Rob cringes and, not for the first time, curses his brother. Luke, who’s outshone him throughout his entire life. Better at sport. Better at attracting girls. And confident enough to piss in public toilets without a second thought. Rob remembers being forced to stand in muddy fields in the driving rain with his Dad, watching Luke score goal after goal for the school soccer team, Dad hollering, “You fucking beauty!” every time the net bulged. But neither Luke nor Dad came to watch that year Rob made the finals of the county-wide chess tournament, although given that he froze under the pressure–a tale that would become oh-so familiar–and ended up in checkmate after just a dozen or so moves, that was probably for the best. Besides, Dad thought that chess was “for sissies.” He’d said the same when Rob had plucked up the courage to ask if he could have violin lessons.

Then Rob recalls that Luke’s latest big-haired blonde girlfriend, Vicky, is waiting for them all outside, and remembers Rob bringing home a different girl each month during his final year, and his Dad grinning and saying, “That’s my boy.” Rob managed one single date during his entire school years. He’d been stood up and come home in tears. Dad had told him to “stop being so bloody soft,” that he should be more like his brother and, when Rob could have really used a hug, embraced Luke instead. Later in life, Rob realized he could count the number of hugs he’d received from their father on the fingers of one hand, and he certainly wouldn’t need all the digits. Luke, meanwhile, was smothered in fatherly affection for his achievements.

“Dad?” says Ashley, from somewhere near the sinks. He must have been waiting for ages.

Luke is with him, rolling his eyes. “Get a move on, you pussy.”

Luke laughs out loud. Rob glances over his shoulder at them and hates his brother, hates the influence he has on his son and hates himself because he knows he’ll never do anything about it. He also hates that he needs to pee so badly he’s seeing black spots in front of his eyes, but it’s not going to happen. He zips himself back up, bladder at boiling point and, trying to pretend nothing’s wrong, strolls breezily towards Ashley and steers him towards the door. I’m so casual, look at me, I’m normal, I’m like everyone else, he thinks, and then he catches someone’s eye and oh god everyone knows, everyone’s staring at the freak with performance anxiety, what a twat, what an utter, utter twat, and he feels his throat closing with stress and wants to just get out of there now.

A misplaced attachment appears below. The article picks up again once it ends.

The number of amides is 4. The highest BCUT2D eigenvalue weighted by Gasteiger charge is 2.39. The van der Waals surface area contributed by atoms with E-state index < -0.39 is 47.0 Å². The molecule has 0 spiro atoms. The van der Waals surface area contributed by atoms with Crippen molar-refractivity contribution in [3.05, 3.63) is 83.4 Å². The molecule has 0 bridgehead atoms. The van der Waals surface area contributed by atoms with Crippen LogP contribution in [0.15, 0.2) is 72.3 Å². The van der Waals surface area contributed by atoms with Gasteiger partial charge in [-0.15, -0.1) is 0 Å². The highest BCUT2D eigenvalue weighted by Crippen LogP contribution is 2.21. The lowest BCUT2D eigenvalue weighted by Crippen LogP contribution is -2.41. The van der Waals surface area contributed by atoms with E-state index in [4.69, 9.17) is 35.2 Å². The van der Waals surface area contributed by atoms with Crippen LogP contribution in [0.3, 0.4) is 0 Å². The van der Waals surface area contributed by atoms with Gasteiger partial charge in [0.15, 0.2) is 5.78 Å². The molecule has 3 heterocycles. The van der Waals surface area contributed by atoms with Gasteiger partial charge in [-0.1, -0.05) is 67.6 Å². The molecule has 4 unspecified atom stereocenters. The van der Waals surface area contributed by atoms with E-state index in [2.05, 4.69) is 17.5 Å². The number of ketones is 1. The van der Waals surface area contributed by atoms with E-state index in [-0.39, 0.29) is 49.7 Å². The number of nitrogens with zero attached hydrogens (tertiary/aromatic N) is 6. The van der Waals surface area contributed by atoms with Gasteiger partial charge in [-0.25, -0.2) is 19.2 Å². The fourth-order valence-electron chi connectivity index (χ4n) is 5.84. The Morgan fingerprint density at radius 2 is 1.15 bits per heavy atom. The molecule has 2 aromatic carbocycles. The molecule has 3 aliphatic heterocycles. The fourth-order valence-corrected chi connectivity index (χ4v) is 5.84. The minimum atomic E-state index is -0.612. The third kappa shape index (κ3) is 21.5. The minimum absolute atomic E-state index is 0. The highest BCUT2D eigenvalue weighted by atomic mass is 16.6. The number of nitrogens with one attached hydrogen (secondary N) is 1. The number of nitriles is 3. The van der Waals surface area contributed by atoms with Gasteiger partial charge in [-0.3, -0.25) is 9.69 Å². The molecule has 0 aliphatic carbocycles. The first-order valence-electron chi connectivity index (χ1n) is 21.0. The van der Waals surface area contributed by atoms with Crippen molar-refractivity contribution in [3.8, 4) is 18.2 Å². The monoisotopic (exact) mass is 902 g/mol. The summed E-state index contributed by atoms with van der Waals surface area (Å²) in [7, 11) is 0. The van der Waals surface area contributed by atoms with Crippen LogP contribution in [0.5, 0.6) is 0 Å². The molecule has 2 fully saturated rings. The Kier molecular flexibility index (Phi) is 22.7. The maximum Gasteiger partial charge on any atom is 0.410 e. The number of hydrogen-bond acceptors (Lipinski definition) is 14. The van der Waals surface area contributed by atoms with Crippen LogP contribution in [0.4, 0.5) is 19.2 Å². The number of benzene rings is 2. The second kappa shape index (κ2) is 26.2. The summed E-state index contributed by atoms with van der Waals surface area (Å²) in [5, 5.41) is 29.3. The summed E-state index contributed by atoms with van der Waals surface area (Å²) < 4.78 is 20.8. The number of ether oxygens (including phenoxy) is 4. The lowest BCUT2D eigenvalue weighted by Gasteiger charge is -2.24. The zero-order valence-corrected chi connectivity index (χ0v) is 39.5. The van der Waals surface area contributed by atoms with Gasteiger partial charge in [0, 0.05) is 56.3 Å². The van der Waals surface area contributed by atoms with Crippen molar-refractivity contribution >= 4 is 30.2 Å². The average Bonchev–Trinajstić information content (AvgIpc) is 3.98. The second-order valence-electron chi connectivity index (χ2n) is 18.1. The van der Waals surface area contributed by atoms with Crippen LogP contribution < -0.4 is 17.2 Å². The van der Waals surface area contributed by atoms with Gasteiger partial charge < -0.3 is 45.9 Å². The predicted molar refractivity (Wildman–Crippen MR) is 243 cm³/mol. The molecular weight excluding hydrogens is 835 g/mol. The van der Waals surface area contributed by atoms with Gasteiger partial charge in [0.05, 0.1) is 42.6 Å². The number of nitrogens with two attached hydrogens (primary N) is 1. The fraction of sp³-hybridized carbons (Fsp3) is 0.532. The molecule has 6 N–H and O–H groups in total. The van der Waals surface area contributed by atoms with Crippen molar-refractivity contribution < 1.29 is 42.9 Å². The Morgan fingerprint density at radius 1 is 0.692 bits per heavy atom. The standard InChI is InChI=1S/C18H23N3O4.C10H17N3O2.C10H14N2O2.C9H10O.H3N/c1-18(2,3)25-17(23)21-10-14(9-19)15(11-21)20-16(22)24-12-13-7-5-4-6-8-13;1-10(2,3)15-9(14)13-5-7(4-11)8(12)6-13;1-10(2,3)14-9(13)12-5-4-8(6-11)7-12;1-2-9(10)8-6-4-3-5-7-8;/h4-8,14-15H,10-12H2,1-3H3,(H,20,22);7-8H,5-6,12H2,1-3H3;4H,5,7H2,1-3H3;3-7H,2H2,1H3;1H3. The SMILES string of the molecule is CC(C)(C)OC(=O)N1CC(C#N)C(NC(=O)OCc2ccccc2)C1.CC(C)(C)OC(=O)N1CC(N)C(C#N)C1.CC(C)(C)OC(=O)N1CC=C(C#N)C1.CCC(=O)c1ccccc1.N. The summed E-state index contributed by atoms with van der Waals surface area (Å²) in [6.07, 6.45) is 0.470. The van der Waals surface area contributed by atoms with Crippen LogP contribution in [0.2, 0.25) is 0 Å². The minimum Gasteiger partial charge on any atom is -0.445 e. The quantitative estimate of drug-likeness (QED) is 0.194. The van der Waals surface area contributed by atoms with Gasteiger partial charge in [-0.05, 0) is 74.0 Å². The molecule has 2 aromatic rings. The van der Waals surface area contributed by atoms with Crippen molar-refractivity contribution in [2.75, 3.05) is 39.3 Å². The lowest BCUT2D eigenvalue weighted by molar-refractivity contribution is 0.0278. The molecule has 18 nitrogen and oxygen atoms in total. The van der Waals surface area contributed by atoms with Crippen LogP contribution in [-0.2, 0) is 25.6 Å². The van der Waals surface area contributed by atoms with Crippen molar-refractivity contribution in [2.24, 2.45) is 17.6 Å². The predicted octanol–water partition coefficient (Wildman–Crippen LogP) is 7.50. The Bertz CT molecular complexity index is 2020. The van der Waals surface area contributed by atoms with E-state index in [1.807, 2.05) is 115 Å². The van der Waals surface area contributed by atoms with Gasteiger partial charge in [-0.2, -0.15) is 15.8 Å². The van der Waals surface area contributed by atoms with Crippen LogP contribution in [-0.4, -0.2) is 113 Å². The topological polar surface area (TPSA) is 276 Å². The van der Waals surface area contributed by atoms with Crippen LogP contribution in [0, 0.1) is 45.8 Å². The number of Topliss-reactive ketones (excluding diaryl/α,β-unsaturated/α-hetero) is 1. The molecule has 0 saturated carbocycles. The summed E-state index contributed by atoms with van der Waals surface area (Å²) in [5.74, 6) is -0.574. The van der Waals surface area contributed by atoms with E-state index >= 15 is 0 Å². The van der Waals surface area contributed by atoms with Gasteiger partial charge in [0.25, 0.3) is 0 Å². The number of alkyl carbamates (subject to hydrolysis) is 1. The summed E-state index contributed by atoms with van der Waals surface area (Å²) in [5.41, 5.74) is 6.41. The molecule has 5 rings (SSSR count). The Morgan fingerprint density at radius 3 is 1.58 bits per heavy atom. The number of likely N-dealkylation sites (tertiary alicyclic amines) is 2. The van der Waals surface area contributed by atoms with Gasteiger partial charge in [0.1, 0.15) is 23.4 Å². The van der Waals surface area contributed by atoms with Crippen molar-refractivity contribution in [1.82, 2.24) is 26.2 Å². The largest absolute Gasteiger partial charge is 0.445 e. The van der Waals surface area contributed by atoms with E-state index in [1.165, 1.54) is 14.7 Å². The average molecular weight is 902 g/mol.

“Hands, Dad,” says Ashley with a grin, remembering, at the worst moment, what he continually nags him about at home. Rob wants to burst into tears, but instead just nods and washes his hands as fast as he decently can, then ignores the driers in favour of wiping his hands on his slacks.

They step outside into the bustle of the stadium. Ashley runs off towards Vicky, who’s waiting with bags from the stadium shop at her feet. Presents for Ashley’s birthday. This trip to the game is a present too. Ashley loves sports. Sometimes Rob thinks his son was born to the wrong brother.

The young boy and Luke high five, then hug, in the sort of effortless way that Rob and Ashley have never managed between themselves, reminding Rob once again of all the embraces the younger Luke shared with Dad. These thoughts temporarily distract him from his need to go, but it’s not long until the boiling sensation returns.

Ashley untangles himself from his uncle. “Watching the game tomorrow?” Luke asks Rob. Rob says yes, but everyone knows he’s lying. Ashley and Luke catch each other’s eyes and smirk. Luke, almost imperceptibly, shakes his head, then reaches into one of the bags. He produces a soccer ball and hurls it Rob’s direction. “Catch!” he yells.

Rob, caught by surprise, can’t catch the ball. Instead it wallops him in the stomach. He tries desperately to control what is now uncontrollable.


About the Author

David Cook's stories have been published in the National Flash Fiction Anthology, Spelk, the Sunlight Press and more. He lives in Bridgend, Wales, UK, with his wife and daughter. Say hi on Twitter @davidcook100.